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Nurses at Rady Children's Hospital vote to go on strike

Rady Children's Hospital is seen on Oct. 31, 2023. San Diego, Calif.
Rady Children's Hospital is seen on Oct. 31, 2023. San Diego, Calif.

Nurses at Rady Children's Hospital have voted to authorize a strike and on Wednesday their union is planning when to start to picket and walk out.

The United Nurses of Children's Hospital, the union that represents more than 1,500 nurses at the hospital, said after months of negotiations and failed attempts to secure a fair contract, the vote Tuesday was overwhelmingly in favor of going on strike.

"Rady Children's Hospital has forced our hand," said Katie Langenstrass, Executive Director of UNOCH Teamsters Local 1699. "Our members are passionate about their work and their patients. However, the hospital's persistent undervaluation of their dedication and skill has left us no choice. Despite the hospital's total operating revenue increasing to $1.6 billion in 2023, they continue to refuse to compensate our members fairly. All while its nurses are working multiple jobs to make ends meet. It's just not right."


Lack of fair wages and adequate benefits led to a breakdown of negotiations on Monday, the union said. It led to the nurses having no choice but to go on strike and creating conditions at the hospital that will lead to longer wait times, disrupted patient care and rescheduling of appointments and procedures.

A strike start date has not been announced.

"I love my job and the children I care for every day," said Reid Corley, a registered nurse at Rady Children*s Hospital. "All we're asking for is fair wages to provide for our families. The cost of living in San Diego is astronomical, and we simply cannot keep up with our current wages. It's heartbreaking to think about the impact on our patients, but we have been left with no other option."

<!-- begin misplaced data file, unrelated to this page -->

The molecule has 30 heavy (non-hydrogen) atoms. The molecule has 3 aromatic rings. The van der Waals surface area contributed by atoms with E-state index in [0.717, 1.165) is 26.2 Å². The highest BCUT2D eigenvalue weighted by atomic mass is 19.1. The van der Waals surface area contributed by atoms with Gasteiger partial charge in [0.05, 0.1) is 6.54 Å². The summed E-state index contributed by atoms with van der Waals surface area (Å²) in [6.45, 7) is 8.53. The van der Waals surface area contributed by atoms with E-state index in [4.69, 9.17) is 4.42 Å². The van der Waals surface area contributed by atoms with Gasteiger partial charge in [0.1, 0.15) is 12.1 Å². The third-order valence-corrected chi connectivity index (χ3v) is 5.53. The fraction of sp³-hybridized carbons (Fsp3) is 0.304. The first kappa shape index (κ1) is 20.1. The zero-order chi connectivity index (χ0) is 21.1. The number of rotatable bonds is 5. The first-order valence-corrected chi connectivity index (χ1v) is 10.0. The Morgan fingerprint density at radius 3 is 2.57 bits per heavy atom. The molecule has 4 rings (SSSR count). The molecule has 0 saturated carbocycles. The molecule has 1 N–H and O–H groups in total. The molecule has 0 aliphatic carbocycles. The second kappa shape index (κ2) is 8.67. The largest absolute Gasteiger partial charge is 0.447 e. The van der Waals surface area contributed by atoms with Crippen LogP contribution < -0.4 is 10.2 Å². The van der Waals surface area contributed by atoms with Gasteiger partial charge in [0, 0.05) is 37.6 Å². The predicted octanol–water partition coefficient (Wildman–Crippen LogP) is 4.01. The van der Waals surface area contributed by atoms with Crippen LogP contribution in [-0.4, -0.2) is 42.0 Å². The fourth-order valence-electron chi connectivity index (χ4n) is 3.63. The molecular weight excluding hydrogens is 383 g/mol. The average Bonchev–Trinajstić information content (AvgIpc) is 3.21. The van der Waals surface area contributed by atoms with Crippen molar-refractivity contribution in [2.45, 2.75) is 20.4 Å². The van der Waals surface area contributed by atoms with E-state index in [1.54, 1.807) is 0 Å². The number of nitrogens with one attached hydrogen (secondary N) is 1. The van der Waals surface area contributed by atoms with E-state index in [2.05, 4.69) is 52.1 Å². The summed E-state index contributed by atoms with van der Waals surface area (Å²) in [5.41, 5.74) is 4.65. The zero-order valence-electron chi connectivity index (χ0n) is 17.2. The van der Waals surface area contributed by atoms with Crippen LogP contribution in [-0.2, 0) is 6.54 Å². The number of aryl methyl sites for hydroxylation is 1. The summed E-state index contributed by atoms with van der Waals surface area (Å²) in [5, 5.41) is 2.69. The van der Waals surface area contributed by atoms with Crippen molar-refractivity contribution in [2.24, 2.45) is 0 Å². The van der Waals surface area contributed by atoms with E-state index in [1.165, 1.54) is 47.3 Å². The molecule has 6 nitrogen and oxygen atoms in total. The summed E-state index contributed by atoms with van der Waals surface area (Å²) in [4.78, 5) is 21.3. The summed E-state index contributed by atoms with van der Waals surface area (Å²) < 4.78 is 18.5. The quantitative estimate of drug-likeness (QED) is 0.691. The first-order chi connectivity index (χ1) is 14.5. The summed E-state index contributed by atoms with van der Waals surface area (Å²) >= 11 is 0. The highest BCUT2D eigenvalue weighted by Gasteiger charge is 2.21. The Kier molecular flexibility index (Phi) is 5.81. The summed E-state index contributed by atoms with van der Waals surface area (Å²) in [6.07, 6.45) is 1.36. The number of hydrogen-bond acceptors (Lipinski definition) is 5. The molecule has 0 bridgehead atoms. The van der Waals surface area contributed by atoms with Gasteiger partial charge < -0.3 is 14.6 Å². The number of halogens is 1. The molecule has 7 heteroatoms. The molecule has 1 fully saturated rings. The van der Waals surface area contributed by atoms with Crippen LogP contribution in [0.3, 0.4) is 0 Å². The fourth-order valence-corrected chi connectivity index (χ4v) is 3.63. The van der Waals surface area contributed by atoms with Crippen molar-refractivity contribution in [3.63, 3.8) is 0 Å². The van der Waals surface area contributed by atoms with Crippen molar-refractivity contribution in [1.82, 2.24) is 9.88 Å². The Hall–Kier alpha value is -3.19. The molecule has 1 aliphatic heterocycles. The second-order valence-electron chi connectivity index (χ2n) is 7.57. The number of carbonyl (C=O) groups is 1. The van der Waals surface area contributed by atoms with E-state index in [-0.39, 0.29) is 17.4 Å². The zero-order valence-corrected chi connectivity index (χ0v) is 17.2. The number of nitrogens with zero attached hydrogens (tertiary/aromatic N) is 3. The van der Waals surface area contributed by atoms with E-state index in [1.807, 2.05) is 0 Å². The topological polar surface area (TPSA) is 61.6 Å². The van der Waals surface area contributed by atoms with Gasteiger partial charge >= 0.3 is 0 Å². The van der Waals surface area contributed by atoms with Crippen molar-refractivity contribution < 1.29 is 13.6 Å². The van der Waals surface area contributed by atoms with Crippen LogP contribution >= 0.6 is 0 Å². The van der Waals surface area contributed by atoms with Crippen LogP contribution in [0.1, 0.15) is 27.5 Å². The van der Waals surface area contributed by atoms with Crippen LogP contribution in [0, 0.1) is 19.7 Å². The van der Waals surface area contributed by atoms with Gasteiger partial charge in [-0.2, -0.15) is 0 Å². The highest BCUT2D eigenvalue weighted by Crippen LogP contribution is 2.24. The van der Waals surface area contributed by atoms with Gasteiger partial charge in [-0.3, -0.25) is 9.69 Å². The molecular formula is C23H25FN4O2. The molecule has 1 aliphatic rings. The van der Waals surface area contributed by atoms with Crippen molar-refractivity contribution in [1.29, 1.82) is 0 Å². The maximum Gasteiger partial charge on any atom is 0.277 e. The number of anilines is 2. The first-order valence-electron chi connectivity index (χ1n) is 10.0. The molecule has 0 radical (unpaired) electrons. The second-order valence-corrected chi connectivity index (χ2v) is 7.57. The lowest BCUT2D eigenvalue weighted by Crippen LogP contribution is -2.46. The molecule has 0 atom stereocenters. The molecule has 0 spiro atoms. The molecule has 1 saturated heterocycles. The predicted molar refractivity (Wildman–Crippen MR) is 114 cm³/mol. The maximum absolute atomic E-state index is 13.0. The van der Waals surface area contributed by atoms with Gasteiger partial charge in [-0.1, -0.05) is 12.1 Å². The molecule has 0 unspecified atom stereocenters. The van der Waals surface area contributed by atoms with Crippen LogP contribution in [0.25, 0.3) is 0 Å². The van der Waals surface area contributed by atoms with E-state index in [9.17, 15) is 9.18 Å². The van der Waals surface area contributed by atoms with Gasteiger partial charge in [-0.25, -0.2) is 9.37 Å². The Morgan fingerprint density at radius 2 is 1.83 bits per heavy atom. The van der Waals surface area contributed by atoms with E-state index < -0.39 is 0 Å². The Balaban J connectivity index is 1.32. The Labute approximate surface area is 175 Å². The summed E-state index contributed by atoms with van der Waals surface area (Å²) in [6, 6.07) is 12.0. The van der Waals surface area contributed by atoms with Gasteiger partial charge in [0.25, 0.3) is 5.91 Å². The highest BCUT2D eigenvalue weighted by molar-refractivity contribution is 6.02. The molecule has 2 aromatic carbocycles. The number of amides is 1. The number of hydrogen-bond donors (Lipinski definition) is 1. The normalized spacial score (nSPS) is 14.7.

The union says hospital staff report low wages and rising health care costs are creating consistent staffing issues that have existed for years. The employee's share of medical premiums has increased by nearly 34% over the past five years.

"We have been behind on wages for years, and it's becoming impossible to retain talented nurses," said Marie Wahl, a registered nurse at Rady Children's Hospital. "Many of our colleagues leave after just one to two years for better-paying positions at other hospitals. This constant turnover disrupts patient care and places an unfair burden on those of us who are left. This strike is about more than just wages, it's about patient care."